Hugo 2019 Novellas: Beneath the Sugar Sky by Seanan McGuire

The third book in McGuire’s Wayward Children series is a sequel to the first, with one of the murders in the first book having severe repercussions on the magical-portal world connected to the victim. There’s more of Eleanor West’s Home for Wayward Children in this story than the last but it’s clear that the interesting premise of the lives of people who once had a magical adventure as a child in a magical land after they return has limited scope.

Nominally Beneath the Sugar Sky continues the core theme but it is less a commentary on portal fantasies and more of a straight portal fantasy. A group of students from the school become embroiled in the fate of a magical land that is based on confectionery, which due to events in the real world is now under the control of an evil queen that needs to be defeated. To do so requires resurrecting a character from the first book, which leads the characters in an adventure into the realms of the dead.

Now McGuire is incapable of telling a bad story and this one has a nice balance of characters and events that kept me nicely diverted while reading it. However, it lacked some of the broader qualities of Every Heart a Doorway or the tragic conflict of Down Among the Sticks and Bones. It’s not a standout story, although well executed. Perhaps I’ve missed some of the nuance or significance in it but having read it and thought about it, I found I had very little to say about it.

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25 thoughts on “Hugo 2019 Novellas: Beneath the Sugar Sky by Seanan McGuire

  1. I think this one was actually my favorite of the Wayward Children stories thus far. OTOH that’s not really saying much, as I’m not a huge fan of the series as a whole.

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      1. My reaction was pretty much the same: it’s a perfectly fine story, but not exceptional. It’s fifth on my ballot, above Binti. Lucky Peach was more flawed, but was also very new and different, so I ranked it above this one.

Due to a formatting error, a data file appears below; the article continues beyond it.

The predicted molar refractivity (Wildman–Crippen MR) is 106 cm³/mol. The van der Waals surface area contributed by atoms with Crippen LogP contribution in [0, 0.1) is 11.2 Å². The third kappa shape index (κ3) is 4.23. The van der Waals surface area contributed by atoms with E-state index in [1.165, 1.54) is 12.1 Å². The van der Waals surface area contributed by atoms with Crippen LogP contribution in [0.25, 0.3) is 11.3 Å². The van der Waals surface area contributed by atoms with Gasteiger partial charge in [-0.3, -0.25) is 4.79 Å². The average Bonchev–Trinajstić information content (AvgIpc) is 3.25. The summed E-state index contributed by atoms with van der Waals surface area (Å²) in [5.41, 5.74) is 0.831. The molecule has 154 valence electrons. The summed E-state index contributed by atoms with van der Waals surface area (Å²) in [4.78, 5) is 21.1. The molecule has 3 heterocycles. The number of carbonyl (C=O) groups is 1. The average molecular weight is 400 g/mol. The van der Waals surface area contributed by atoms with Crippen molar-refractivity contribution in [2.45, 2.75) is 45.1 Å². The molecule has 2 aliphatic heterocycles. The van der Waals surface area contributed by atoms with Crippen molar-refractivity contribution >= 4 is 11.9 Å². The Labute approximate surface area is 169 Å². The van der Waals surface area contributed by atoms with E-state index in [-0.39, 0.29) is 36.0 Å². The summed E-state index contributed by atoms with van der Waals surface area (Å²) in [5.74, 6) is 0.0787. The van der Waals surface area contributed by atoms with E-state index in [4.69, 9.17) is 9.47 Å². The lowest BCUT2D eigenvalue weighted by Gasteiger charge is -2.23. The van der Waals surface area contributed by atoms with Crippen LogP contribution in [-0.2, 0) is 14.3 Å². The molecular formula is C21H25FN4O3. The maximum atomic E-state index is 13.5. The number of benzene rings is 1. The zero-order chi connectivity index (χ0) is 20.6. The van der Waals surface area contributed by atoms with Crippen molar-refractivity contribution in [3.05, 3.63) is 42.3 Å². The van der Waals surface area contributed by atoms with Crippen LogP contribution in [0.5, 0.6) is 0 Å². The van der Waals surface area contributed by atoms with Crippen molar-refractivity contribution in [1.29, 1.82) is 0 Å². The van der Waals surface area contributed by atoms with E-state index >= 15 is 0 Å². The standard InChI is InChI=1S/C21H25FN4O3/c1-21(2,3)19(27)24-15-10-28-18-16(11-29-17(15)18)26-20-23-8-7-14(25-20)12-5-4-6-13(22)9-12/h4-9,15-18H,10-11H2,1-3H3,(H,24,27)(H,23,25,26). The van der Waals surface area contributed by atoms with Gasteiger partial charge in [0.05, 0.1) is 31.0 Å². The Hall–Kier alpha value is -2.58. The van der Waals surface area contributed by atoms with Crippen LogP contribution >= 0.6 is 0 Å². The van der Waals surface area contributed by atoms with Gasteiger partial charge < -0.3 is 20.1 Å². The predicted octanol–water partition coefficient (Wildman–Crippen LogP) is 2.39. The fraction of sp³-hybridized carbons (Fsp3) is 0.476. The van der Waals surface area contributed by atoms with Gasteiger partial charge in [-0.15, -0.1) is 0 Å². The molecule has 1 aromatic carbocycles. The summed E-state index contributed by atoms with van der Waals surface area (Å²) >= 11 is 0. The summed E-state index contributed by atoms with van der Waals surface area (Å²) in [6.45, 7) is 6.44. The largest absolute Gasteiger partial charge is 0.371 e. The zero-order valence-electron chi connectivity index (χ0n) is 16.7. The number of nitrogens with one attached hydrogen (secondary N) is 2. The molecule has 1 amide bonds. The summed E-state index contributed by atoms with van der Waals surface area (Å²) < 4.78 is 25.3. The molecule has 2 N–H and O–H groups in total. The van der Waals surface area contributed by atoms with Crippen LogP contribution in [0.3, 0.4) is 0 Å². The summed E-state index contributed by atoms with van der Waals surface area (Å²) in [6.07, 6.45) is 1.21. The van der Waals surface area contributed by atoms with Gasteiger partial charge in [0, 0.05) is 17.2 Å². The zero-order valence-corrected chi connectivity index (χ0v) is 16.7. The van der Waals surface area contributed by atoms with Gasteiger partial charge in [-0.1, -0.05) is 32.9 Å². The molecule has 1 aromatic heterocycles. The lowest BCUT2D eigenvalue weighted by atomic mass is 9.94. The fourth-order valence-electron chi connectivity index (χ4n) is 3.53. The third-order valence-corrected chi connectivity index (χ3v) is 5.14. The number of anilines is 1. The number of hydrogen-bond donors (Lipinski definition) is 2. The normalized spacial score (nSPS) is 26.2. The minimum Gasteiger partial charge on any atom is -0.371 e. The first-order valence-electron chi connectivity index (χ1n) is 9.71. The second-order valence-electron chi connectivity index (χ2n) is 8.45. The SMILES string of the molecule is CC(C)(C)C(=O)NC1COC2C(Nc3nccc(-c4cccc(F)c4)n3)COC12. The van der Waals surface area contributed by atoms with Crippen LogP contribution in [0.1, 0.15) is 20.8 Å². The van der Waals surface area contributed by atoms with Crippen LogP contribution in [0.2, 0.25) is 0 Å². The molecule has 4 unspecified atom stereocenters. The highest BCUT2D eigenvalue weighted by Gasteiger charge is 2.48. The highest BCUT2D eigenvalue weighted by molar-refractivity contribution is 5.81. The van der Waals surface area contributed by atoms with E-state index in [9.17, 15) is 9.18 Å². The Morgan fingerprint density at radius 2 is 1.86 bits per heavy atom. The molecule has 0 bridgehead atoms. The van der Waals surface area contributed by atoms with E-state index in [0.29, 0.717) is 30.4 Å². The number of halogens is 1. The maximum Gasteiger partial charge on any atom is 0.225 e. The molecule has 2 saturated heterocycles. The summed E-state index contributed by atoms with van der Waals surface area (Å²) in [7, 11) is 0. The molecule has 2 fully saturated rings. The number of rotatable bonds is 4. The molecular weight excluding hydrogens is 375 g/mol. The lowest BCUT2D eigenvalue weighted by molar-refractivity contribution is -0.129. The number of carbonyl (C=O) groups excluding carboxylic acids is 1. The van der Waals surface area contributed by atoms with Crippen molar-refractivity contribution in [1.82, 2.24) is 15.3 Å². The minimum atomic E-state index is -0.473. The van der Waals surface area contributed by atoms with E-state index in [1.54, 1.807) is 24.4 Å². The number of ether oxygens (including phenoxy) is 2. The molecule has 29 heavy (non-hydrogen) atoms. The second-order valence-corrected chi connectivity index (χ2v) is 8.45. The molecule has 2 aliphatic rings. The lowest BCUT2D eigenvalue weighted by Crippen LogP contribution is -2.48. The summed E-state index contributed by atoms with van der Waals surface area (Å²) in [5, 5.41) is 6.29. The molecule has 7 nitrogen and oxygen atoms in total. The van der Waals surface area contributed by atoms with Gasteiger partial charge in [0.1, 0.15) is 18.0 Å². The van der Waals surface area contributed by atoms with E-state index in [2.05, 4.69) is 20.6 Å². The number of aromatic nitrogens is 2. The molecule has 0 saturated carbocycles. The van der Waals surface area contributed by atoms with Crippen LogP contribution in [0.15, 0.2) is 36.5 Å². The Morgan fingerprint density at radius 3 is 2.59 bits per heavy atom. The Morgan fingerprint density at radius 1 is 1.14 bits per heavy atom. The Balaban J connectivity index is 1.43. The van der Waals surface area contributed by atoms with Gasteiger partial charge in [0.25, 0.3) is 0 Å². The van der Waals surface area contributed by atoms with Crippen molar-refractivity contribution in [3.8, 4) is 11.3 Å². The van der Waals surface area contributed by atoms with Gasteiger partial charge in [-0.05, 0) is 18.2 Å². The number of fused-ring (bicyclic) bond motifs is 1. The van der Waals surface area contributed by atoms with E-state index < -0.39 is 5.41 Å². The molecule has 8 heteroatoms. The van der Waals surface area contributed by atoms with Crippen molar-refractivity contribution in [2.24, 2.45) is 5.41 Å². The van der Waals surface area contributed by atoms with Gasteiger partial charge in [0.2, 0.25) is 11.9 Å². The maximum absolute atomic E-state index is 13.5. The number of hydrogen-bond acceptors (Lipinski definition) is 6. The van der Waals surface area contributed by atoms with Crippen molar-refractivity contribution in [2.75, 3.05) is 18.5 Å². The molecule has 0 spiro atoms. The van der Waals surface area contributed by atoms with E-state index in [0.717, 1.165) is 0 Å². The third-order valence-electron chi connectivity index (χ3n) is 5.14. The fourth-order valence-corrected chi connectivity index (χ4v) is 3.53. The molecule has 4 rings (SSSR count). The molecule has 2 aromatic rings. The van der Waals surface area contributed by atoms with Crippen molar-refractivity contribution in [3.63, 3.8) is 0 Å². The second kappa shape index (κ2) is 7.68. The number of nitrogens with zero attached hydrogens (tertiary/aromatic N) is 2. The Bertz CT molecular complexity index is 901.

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  2. I’m finding the *idea* of this series – a meta-exploration of portal fantasy as a subgenre – much more interesting than the execution. Each installment, including this one, is competent-to-good but doesn’t really grab me.

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    1. Ditto, Mark.
      I particularly hated the bit in the first book where they map all the types of worlds out on some multiversal axis. It’s precisely the kind of blandly rationalized magic system that I hate.

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      1. You mean the bit where they try… and by the end realise the map is flawed? Which is expanded in this one to note other ways it’s wrong.

        It matches the way humans are pattern-creating creatures; we look for a pattern, if there is none we invent one — then discover that bits of reality don’t fit the pattern we made. Some of the theme of these books is people who try to make reality match their patterns, for good (Nancy trying to get back to her world) or ill (Jack and Jill’s parents) or just because people do it (the mapping of the worlds into various axes.)

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      2. I don’t remember the flawed-theory reveal, so obviously it didn’t alter my view of the magic system. I had other reasons I disliked the book, that was just the one that stuck in my mind most.

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      3. The theory belongs to a character who adjusts what they believe about nonsense versus logic (which given flippin’ Alice in Wonderland I would have thought would have been obvious but that’s just me)

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  3. So, this series has been generally my least favorite of McGuire’s works, despite my love of pretty much everything else she writes. And yet I found this novella actually my favorite of the series (not counting the 4th which I haven’t read). Every Heart a Doorway had an interesting premise and characters, but the murder mystery plotline was soooo predictable that it kind of wasted all that setup. Down Among the Sticks and Bones was a very solid story…..except we’d already been told what happened for the most part in the first novella, so again it felt like it didn’t add anything.